QuickBooks has a nasty bug, that if it bites you – can be quite painful. As of this writing (Dec 2008), Intuit has not issued a patch for the problem yet.
Users first notice the message if they try and 'rebuild' or repair their data file. The rebuild appears to succeed, but later on a "Verify" fails. If users have QuickBooks set to auto-backup and have the "Verify before Backup", then their backups never complete as the verify always fails.
Note, I'm sure there are many causes of this same "will not verify" symptom and this "fix" only addresses one of them.
If you look in the verify logs generated by QuickBooks, the telling sign is an entry like this:
olalias.cpp (145) : MESSAGE: Tue Jul 15 19:20:54 LVL_ERROR–Error: Verify Online Banking Aliases: Alias Lowe's Hardware Store points to invalid names list recnum 197.
This thread on the QuickBooks forums goes into more detail.
The problem stems from a bug in Online Banking feature, when users 'alias' certain payees to a single entry. If the name of the payee contains an apostrophe character (as in Lowe's Hardware above) then the problem manifests.
The problem is due to some buggy code when the 'rebuild' process attempts to clean up no longer used alias pointers. It calls a DELETE function in SQL but fails to escape the apostrophe (as you need to do in a SQL statement). Much credit goes to gvwalsh for tracking this down in the above mentioned thread. Due to a badly escaped call, the DELETE command silently fails during the re-build step and then the verify fails as there are bad records left around that shouldn't be there.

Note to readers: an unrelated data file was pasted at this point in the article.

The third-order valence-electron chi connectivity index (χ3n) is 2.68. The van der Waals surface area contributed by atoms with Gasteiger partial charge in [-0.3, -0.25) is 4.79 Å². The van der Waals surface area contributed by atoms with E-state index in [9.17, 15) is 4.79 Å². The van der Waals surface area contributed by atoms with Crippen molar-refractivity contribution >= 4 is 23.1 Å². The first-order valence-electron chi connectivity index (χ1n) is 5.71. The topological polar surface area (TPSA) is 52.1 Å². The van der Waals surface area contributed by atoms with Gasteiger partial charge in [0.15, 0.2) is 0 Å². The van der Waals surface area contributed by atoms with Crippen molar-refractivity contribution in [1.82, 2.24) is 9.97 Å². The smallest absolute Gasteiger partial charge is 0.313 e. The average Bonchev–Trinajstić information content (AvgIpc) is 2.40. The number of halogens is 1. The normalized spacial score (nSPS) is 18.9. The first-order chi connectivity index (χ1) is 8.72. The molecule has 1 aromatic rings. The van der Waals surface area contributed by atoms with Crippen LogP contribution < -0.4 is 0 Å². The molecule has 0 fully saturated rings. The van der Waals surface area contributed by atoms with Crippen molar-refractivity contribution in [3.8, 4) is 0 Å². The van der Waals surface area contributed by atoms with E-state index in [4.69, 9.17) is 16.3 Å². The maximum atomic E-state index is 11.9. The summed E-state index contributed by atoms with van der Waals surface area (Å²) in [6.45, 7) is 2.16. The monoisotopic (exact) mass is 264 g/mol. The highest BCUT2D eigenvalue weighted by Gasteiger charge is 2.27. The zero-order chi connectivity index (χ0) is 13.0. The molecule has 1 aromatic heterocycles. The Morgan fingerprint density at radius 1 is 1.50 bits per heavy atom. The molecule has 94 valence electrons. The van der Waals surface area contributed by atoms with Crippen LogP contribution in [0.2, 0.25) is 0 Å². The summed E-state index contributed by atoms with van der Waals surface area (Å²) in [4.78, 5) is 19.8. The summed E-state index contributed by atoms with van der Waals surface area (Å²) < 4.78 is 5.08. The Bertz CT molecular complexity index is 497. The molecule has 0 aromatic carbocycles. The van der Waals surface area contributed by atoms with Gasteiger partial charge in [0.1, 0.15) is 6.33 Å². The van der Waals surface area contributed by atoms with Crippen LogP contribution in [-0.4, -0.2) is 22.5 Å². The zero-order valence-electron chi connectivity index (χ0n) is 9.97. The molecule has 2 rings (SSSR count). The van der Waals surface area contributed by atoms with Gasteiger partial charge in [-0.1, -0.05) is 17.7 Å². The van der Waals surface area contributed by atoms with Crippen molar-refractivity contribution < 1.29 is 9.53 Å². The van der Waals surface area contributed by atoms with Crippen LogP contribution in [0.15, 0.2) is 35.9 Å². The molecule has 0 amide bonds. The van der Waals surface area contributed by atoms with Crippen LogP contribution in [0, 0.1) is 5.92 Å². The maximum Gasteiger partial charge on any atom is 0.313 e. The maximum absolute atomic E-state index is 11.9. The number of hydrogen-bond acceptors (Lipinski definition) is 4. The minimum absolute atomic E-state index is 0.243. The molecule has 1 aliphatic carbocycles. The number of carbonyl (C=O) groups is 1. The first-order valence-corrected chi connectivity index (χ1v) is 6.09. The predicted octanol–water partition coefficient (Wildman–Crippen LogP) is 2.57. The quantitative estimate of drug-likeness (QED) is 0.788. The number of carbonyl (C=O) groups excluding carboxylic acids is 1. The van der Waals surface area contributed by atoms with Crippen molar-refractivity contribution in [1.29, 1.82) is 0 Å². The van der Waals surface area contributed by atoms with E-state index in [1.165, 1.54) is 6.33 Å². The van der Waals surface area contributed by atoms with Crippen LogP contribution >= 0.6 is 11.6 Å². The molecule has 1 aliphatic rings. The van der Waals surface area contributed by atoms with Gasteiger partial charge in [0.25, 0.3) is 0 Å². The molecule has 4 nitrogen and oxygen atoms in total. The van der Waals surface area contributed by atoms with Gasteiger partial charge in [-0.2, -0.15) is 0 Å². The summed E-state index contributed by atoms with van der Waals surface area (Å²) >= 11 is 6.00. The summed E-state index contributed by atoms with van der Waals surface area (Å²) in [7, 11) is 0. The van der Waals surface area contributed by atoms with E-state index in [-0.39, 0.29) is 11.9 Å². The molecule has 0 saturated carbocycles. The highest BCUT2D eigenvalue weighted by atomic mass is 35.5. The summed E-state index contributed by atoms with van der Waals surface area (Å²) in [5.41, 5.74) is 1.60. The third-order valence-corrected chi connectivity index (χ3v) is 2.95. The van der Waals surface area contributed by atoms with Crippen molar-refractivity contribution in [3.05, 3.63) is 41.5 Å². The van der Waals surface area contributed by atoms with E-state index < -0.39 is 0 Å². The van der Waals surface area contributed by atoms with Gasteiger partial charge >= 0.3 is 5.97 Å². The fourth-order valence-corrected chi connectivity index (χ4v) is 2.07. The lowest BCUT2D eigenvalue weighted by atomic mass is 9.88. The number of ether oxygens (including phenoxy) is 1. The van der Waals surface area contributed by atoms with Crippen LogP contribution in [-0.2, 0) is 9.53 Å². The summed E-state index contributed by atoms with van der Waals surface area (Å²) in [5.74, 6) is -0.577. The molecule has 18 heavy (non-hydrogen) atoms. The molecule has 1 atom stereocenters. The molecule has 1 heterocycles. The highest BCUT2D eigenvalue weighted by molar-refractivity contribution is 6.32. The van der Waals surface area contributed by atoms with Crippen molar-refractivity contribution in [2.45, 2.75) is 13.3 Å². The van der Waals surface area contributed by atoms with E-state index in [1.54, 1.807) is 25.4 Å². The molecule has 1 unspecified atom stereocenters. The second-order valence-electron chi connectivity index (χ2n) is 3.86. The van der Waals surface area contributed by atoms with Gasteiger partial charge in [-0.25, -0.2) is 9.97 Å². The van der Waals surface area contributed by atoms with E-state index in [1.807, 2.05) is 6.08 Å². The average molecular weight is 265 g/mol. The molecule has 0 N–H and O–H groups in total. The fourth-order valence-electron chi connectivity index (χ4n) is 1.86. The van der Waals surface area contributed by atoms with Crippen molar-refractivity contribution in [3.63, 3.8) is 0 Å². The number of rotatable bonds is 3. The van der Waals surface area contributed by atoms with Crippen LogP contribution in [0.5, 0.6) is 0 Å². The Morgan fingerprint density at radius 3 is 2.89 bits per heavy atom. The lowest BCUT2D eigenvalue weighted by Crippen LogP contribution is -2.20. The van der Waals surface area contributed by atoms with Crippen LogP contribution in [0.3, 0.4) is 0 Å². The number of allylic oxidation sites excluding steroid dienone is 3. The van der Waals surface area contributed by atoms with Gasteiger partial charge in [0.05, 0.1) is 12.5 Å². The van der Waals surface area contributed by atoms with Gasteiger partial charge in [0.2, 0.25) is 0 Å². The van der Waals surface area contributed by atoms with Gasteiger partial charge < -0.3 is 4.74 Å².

To apply the patch, simply follow these steps:
1. BACKUP YOUR QUICKBOOKS FILE. This is really really important. I'm confident that it will work for you, but remember you are a guinea pig and proceed at your own risk. If the patch damages your QuickBooks file in unintended some way, you will want to be able to restore a backup.
2. Download the QBAliasFix.zip patch and unzip to c:\qbfix\.
3. Start QuickBook
4. From a DOS command prompt, run the following commands:
5. The first prompt you will see, is it asking if you want to run in TEST mode:
TEST mode, will simply log the offending deletes to the log file without making any changes. You should answer YES for your first run though.
6. Next the patch will attempt to attach to the running copy of QuickBooks. You should see a dialog like this come up:
This indicates the patch has attached OK. You are now ready to get rebuild.
7. Goto File | Utilities | Rebuild Data in the QB menu to start a rebuild.
8. After the rebuild has completed, exit QuickBooks. The patch should have created a QBAliasFixLog.txt file on your desktop – it will automatically open this in notepad for your convenience.